Nestled deep in the wilderness of the Carneddau mountains, far removed from the crowds of the neighboring Snowdon Massif, lies Dulyn Bothy. Once a workers hut for those working on the reservoir, it now serves as a mountain refuge for those who seek it. Dulyn bothy, located near the shores of Lyn Dulyn (Black Lake) is one of four mountain shelters in Snowdonia, and one of nine in Wales. One of the most remote, Dulyn bothy sits deep in the heart of the Carneddau mountain range, surrounded by heather-clad grasslands and winding streams. On a cloudy day, if you didn’t know it was there, you’d be forgiven for missing it. The stone structure blends seamlessly into the landscape.
The basic mountain shelter is maintained by the MBA– an organisation run by volunteers to maintain approximately 100 mountain refuges in some of the most remote corners of the British Isles. Supported by volunteers and donations alone, the Mountain Bothies Association carries out building and maintenance work on these dwellings to allow outdoor lovers to continue using them. The vast majority of bothies are located in Scotland, with a few in the North of England and Wales.
Arriving at the car park on the single track road towards Cwm Eigliau at 8pm, the light was already beginning to fade. We knew we had to move fast. Carrying only the basics, we hauled our backpacks onto our backs and set off on the trail away from Conwy valley, into the wild.
There are two paths that lead to the bothy: the low, more direct path that follows the Pant y Griafolen stream through the valley towards Lyn Dulyn, and the higher track which skirts round the Clogwyn Maldy. Opting for the more direct route we chose the lower path. Soon after we crossed the dam, the path disappeared and the ground became increasingly sodden. With the light fading quickly, and the going getting tougher it became increasingly likely that we would arrive at the bothy by torch light. We pushed on though, battling through the heavy marshland towards Dulyn reservoir, racing against the sun.
As we passed a lonely copse of trees, the silhouette of the shelter came into sight. The flicker of light emanating from the bothy confirmed that we wouldn’t be alone for the evening. Smoke drifting from the chimney stack signalled that the fire was already lit- perfect to dry our saturated boots.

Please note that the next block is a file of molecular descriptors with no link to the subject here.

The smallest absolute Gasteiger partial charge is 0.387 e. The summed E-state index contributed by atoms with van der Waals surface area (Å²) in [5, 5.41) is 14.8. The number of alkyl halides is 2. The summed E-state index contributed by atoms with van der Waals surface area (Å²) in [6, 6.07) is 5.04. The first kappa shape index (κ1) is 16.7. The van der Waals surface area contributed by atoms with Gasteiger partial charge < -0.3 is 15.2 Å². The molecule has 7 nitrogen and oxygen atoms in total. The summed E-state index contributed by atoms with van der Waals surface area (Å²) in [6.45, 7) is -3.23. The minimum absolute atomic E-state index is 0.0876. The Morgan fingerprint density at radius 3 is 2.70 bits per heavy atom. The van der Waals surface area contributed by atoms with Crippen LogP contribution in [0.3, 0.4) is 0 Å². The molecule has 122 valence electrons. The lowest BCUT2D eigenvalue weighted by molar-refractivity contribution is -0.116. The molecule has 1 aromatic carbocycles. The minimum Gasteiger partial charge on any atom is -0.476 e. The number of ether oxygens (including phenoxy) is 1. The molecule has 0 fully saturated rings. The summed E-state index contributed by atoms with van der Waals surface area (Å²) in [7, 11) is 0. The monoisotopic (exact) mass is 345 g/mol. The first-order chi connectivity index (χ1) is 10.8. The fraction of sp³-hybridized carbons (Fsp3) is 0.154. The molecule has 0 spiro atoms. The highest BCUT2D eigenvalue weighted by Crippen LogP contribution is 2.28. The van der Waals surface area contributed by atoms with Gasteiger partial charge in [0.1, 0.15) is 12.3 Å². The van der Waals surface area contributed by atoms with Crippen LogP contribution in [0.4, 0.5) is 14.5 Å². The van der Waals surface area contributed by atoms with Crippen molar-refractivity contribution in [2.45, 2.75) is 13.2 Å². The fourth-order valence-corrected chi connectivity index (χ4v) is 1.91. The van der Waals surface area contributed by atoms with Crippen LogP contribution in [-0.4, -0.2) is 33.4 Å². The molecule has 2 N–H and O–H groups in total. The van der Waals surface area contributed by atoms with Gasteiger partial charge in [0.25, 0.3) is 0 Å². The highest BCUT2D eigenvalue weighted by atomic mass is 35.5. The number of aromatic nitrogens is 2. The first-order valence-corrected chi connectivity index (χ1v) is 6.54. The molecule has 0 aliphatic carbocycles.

Entering the bothy, the warmth of the crackling fire was comforting. Two walkers sat at the fire sipping whiskey whilst their children slept in the second room. Wet clothes hung around the perimeter of the room, slowly dripping onto the wooden floor below. We peeled our wet layers off and hung our socks above the fire, hoping that they would dry out by morning. Thankfully I’d carried a bag of logs from the car as the small supply that was already there had been spent. You can never rely on there being fuel in a bothy so it’s always best to carry your own.
After we’d boiled some water to cook our FIREPOT dehydrated meal, we spent the night sipping whiskey around the fire until all the logs had burned out. We then climbed into our sleeping bags and set the alarm for 04.30- just enough time to be up and ready for sunrise.
As the alarm rang and the first rays of light shone through the misty windows, the thought of putting wet boots back on to go outside wasn’t appealing. Fortunately I’d carried my Keen Uneek sandals with me as camp shoes so slipped them on and layered up.
As we left the bothy we were greeted by a herd of wild ponies who were grazing around the building. It’s common to see these wild horses all over the Carnaddau range but at 04.30 having just woken up it was quite a shock. The sky was fairly cloudy so I wasn’t expecting much of a sunrise, but we found a good spot and waited patiently, hopeful that the clouds would clear.
photo: Emily Hampton
The clouds didn’t clear. However, the sunrise was nice nonetheless. After an hour of sitting on the wet moorland, we headed back to the bothy in need of a warm drink and some food. Three in one coffee sachets are ideal for when you’re travelling light, even if they don’t taste the best!
After a warming cup of coffee and a bowl of porridge we had a look at the map and planned our route (on the higher track) back to the car. The route is very easy to follow- simply cross the stream by the reservoir and follow the track up the ridge and through the valley. The path then rejoins the path which leads back to the car park. The higher track is definitely the better route to and from the bothy.
How to get to Dulyn bothy
Follow the A55 towards Conwy and take exit 19 signposted Betws-y-coed. Follow the A470 towards Tal-y-Bont and park at the Cwm Eigiau carpark at the then of a single track lane. From here, follow the path to the gate, through the gate and up path to the left. The right hand fork takes the lower path and can be very wet. For route info see the Viewranger route.
What to take to a bothy
When staying in a bothy, it’s best to assume that there will be nothing there. Take all normal camping gear- including a tent if possible as there may be no space to stay in the bothy. There is occasionally left over provisions and fuel, but don’t bank on it. Leave any unwanted food or equipment in the bothy for other users.
Photo: Emily Hampton
Always respect the bothy code.